Palestine has long been a subject of public discourse, and the mere mention of its name, for most people, conjures up images of war and volatile political situations. But there are four women for whom Palestine has an entirely different meaning. To them, it is home. It is where their parents, grandparents and ancestors grew up. Being Palestinian, and having that heritage, is something each of them is incredibly proud of. This pride isn’t politically motivated, because as Nimati Shuhaibar, 28, founder and event director of Polkadots & Ribbons, whose mother was born in Gaza, whose father is from Jaffa, and whose grandparents and great-grandparents were raised, educated and started their lives in Palestine, tells us, “At the end of the day, we can’t change anything that has happened.” The pride is deep and genuine, rooted in family history and inspired by personal experiences. To each of them being Palestinian, “is just who they are”.
Laila Shaheen, 26, Faux Consultancy’s social media manager, explains how the conflict has affected her family. Her mother, who is from Jerusalem and grew up in Nablus, has two brothers and a sister that still live in Palestine, and Laila, who spent a year living there at the age of four, says that although they “live in peace in Palestine, mostly in Jerusalem,” travel restrictions make it hard for them to be able to see their family. “I haven’t been back in 14 years. I mostly see my Palestinian family when they are travelling abroad and stop in Amman, Jordan.” She also recounts the story of how her father came to leave Gaza, after having grown up there. “He and his best friend studied engineering in Egypt, and once they had finished, they travelled back to Gaza to collect what they needed to interview for jobs. My dad was able to leave and come to the UAE, but his friend got stuck in Palestine. It’s so crazy that you can take the exact same path as someone, but the political situation alters your life plans. It’s unfortunate.” She adds, “It’s good to hear these stories because it reminds you that it’s actually real. We’re sheltered here in the UAE, and I think people are immune to what’s happening in Palestine here now because they’ve heard it for so long.”
Which is why Nimati is “extremely proud” of fellow countrywoman Ayah Tabari, 28, the founder of cult label Mochi, who has dedicated her latest collection to the place her father grew up, as “it gives people the chance to talk about Palestine in a really constructive way.” Ayah elaborates, “[When the war] started, my dad had to leave [Palestine] and never went back. Hearing stories from him and the way he grew up, and how he and my mother, who is also Palestinian, raised us, there’s a deep connection to our country.” Mochi, in its very essence, Ayah tell us, is about giving back to the community. “What I strive to do in all my collections is to empower women artisans around the world to rise above poverty and support their families. Creating jobs and work opportunities for women in Palestine positively affects their well-being, standard of living and purchasing power.” The collection “uses typical Palestinian fabric, which is richly embroidered and has been worn since the 19th century. It has always played a significant role in the lives of the region’s women because it reflected her economic and marital status as well as her district of origin.”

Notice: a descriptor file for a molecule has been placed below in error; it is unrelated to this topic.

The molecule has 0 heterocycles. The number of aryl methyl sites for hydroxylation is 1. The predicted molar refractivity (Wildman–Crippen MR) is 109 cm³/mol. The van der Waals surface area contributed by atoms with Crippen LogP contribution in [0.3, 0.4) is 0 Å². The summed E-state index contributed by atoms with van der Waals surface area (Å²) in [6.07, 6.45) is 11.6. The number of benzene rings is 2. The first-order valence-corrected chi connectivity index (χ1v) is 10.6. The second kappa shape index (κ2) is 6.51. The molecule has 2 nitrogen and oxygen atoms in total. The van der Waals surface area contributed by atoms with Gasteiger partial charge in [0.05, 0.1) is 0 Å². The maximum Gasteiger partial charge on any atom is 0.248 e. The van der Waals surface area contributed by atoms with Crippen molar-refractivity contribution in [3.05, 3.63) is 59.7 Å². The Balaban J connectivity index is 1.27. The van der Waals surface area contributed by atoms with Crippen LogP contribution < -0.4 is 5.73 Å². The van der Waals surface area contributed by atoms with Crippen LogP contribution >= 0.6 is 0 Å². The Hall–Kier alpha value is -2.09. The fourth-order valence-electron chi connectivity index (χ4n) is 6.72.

Ayah admits that creating this collection was not without its struggles due to the current situation in Palestine. “The lady I was working with was moving around from Bethlehem to Ramallah to Jerusalem. It was hard for her to go back and forth, to transport items. I’d speak to her one day and the next she’d disappear for a week.”
When it comes to supporting their country, each of the girls is exceptionally passionate. With a grandfather that grew up in Palestine, left in 1927 and returned in the ’50s, and extended family that still lives there, Lina Mustafa, 24, the owner of The Luxury Arcade boutique in Abu Dhabi, is active in her charity participation. “I always take part in clothing drives where we send used clothes and blankets back to Palestine. Many Palestinians don’t have the basic necessities, which is why it’s so important.” Both Nimati and Laila agree. “We love attending charity events held by the Palestinian Children’s Relief Fun (PCRF). And in my family, it’s tradition to send a percentage of our yearly income to help our people,” Layla explains. Nimati is also a supporter of PCRF, saying, “Most recently I participated in planning an event with them to raise awareness for Gaza.” She has also participated in rallies in London, which she called “an incredible and eye-opening experience.”
Most poignantly, perhaps, the four Dubai and Abu Dhabi-based women have their sights set on visiting their motherland at some point. As Nimati explains, “I feel strongly about the cause because it’s a place we can never really go back to and live in and call home. I want to see where I’m from and where my heritage is, where my ancestors were and where my grandparents grew up, their farm, you know? Obviously I want to go because it completes you as a person, being able to go home.” The reality of the situation is that it is unlikely they will be able to return anytime soon, but they remain hopeful for the future of the country. “My hope, along with many other Palestinians,” says Laila, “is for peace throughout the region there. The future of Palestine is shaped by many of us Palestinians living outside of it – what we do with our time to help the cause. All we can do is be the best version of ourselves and show the world that although we are far from home, we hold it close to our hearts.”
Bold, beautiful and determined to bring hope to their people, Nimati, Ayah, Laila and Lina are proving that there’s always another side to every story. — Maddison Glendinning
This article first appeared in the December 2014 issue of Harper's Bazaar Arabia